By: Kate McGillivray
A family in Milton, Ont., is racing against the clock to be able to stay in Canada, saying that being deported to Portugal will put their health in jeopardy.
“Sending us back to Portugal now, in the middle of this pandemic, it’s like they are sending us into war,” said Eva Ferreira, who, along with her husband and 15-year-old son, has been living in Canada for eight years.
Their push to stay is particularly desperate given that Portugal was recently found to have the world’s worst rate of new daily COVID-19 cases and deaths per 100,000 people — and Ferreira’s husband, Armando Goncalves, is diabetic. Diabetes puts people at greater risk for developing a severe illness from COVID-19 and is also a common comorbidity in deaths related to COVID-19.
“The way things are in Portugal, I feel like we’re going to put our lives at risk,” Ferreira said. The family first arrived in Canada in 2012 after struggling to find steady employment in Europe. The parents obtained valid Canadian work permits while working as truck drivers.
According to their lawyer, their status then lapsed without their knowledge two years later, primarily as a result of inept legal counsel.
On Thursday, the family got the news they were dreading: Their application to defer their deportation was rejected by the Canada Border Services Agency (CBSA). They were ordered to leave by Feb.11, giving them exactly one week to make a last-ditch appeal in Federal Court.
“We love Canada, we’re hopeful that we can stay. But we are running out of time,” Ferreira said.
‘Significant and obvious’ health risk
The family’s Toronto lawyer, Jacqueline Swaisland, is now scrambling to prepare the documentation necessary to file for a stay in Federal Court this week to put off the family’s departure.
“There’s such a significant and obvious health and safety risk here that I really was quite surprised that the CBSA would decide to continue the removal,” she told CBC News.
Swaisland has also submitted a humanitarian and compassionate application on their behalf that would put them on the path to permanent residency, but no decision has yet been made.
“If the family is deported, it is highly unlikely that this application will be granted, as it hardly ever is for people not in Canada,” she said.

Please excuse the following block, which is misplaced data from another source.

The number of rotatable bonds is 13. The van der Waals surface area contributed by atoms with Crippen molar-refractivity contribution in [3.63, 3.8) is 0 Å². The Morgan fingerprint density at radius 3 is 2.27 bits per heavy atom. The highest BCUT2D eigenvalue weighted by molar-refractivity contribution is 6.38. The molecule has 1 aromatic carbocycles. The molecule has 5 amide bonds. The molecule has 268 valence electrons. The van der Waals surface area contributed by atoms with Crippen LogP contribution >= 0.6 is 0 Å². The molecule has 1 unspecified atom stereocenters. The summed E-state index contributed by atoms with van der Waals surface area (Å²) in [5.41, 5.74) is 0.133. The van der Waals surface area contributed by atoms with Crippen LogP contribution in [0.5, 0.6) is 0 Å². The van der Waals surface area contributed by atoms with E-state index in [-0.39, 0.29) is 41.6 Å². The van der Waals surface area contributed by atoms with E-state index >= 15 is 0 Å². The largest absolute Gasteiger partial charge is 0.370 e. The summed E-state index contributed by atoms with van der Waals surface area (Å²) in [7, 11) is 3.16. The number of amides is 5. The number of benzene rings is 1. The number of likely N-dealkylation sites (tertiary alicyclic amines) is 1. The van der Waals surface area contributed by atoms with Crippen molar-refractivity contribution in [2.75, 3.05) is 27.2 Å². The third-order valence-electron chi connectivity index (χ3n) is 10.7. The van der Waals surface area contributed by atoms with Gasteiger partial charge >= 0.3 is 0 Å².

Removals ‘out of step’ with safety measures
Swaisland is one of a number of Canadian lawyers who say they’re appalled that the CBSA has chosen to restart broader deportations.
The agency had put a freeze on most removals in March 2020 when the pandemic began, but, according to a spokesperson, it began removing “serious inadmissibility cases” in early August and “all inadmissible persons” as of Nov. 30.
Speaking to CBC News, Toronto lawyer Maureen Silcoff described the November decision as “completely out of step with all other measures the Canadian government is taking to protect public health.”
Silcoff, president of the Canadian Association of Refugee Lawyers, said resuming deportations for people who are not security risks has no “appropriate rationale.”
She pointed out that the process requires a number of risky interactions, including public transit trips to the CBSA offices, time spent with lawyers and agency officers, the process of packing up a home and the necessary air travel to return to a home country.
“And when you go back … the process starts again, you have to re-establish yourself there,” Silcoff said.
Her group is calling on the CBSA to revert back to its previous deportation policy, which allowed the removal of “serious criminal cases” but put a freeze on others.
Legal requirement to deport: CBSA
For its part, the CBSA says it does not comment on individual cases.
The agency defended the decision to broaden removals, with a spokesperson writing in a statement that it has a legal requirement to do so.
“Those being removed have either exhausted or chosen not to pursue further legal recourse and have no legal right to remain in Canada.”